In California, it's not workers employed in manufacturing or construction who run a higher risk of workplace injuries. Rather, those employed in health care actually are at greater risk for workplace injury than construction or manufacturing workers. Fortunately, health workers may be entitled to compensation if they become ill from an incident on the job or suffer a workplace injury.
When people think of workplace accidents, they probably conjure up images of construction sites, manufacturing plants, or fishing boats. But in Connecticut and elsewhere, folks who work in hospitals, nursing homes and other health care facilities than those employed in construction or manufacturing jobs. The incidence of injury is similar across all types of health care facilities, public or private, union or nonunion.
United States Bureau of Labor Statistics (BLS) data indicates that health care workers are injured most often in larger facilities such as hospitals, long-term care center, and nursing homes. Workers in private health care settings are more likely to be injured than those in public settings, but only by a small percentage. Individuals who make home health care visits also tend to be injured at a high rate.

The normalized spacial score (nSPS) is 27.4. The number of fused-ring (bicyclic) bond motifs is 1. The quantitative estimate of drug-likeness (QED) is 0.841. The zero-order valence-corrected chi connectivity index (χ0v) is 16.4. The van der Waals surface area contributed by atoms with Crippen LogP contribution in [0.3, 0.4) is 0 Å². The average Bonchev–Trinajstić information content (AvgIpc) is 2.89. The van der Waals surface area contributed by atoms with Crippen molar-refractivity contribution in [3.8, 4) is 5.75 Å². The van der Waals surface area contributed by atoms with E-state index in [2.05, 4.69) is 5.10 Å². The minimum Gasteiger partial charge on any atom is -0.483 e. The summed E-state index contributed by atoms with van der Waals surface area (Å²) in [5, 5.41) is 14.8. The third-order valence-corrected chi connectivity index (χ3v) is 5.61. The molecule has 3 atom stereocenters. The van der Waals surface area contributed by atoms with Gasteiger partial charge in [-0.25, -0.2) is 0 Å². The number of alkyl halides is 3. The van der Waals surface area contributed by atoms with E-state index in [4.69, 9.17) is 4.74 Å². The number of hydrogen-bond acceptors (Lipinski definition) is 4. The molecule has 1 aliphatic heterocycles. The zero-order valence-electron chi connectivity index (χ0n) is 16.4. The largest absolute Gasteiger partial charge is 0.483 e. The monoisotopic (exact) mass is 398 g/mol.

Most injuries to health care workers are caused by other people - usually patients - who either intentionally or inadvertently lash out. Muscle and back injuries from lifting objects or moving patients are also common in health care workplaces, as are injuries caused by slips, trips, or falls. Health workers also run a greater risk of contracting an illness, disease or infection on the job than individuals employed in other industries.
Health workers who have become ill or suffered an injury while on the job at their place of work may be entitled to benefits. These can help pay for medical bills, cover lost wages, and in the case of major accidents, compensate for lost earning potential. An experienced attorney can help investigate and assess the case and make sure that an injured worker receives the compensation they deserve.
Source: Bureau of Labor Statistics, "Hospital workers: an assessment of occupational injuries and illnesses," accessed Feb. 12, 2018